Sports and Sunscreen: Encouraging Athletes to Use Sun-Protective Practices
Even though it is well known that using sunscreen reduces risk of skin cancer, the message has not been received by many young people. Use of sunscreen remains low in the adolescent and young adult population. Athletes that spend many outdoor hours during their training are especially at risk due to lengthy exposures to the sun.
A recent study estimated that the average NCAA student athlete (SA) spends almost 4 hours per day and 10 months per year training outdoors. In order to reach this population and to encourage SA trainers and coaches to promote sun safety, the SUNSPORT intervention was designed to improve sun protection attitudes and practices in NCAA SAs. This study looked at the impact of this intervention and the frequency of sunscreen use by SAs in the post-intervention period.
SUNSPORT trained dermatologists conducted one-on-one education of SAs during annual physical skin examinations and team education with presentations on skin cancer risk, sun-protective practices, and sunscreen use for SAs, coaches, and athletic trainers (ATs). ATs and coaches were asked to continue the education of SAs by emphasizing sun-protective practices following direct interventions.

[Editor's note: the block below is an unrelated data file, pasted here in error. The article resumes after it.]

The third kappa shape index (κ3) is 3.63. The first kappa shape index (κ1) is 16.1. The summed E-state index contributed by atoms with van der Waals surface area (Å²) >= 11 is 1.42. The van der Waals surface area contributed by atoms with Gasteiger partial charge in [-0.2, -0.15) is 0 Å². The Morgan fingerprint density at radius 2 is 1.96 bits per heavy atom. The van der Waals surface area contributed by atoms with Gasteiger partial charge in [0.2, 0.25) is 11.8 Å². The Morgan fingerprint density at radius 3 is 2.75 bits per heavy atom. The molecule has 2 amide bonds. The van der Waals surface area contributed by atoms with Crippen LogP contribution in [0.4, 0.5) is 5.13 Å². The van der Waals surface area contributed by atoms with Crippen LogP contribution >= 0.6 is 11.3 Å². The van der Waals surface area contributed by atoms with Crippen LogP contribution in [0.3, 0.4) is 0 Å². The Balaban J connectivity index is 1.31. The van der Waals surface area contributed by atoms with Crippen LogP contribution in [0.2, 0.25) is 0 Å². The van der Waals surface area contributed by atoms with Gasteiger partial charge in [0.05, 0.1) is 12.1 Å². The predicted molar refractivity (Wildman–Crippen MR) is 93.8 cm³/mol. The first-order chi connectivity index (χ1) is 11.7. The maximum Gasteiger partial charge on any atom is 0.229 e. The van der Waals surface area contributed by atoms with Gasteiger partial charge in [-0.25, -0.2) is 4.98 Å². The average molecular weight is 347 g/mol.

Results showed that education for SAs, their coaches, and ATs had a significant effect on improving sun-protective practices in this at-risk group. Coaches were twice as likely to counsel SAs on sun safety following the intervention. More than half the SAs whose coaches/ATs discussed sun safety reported using sunscreen 4 or more days per week. Though this study was conducted at only one NCAA school, the authors conclude that educational interventions directed to SAs, their coaches and athletic trainers can markedly improve sun-protective practices.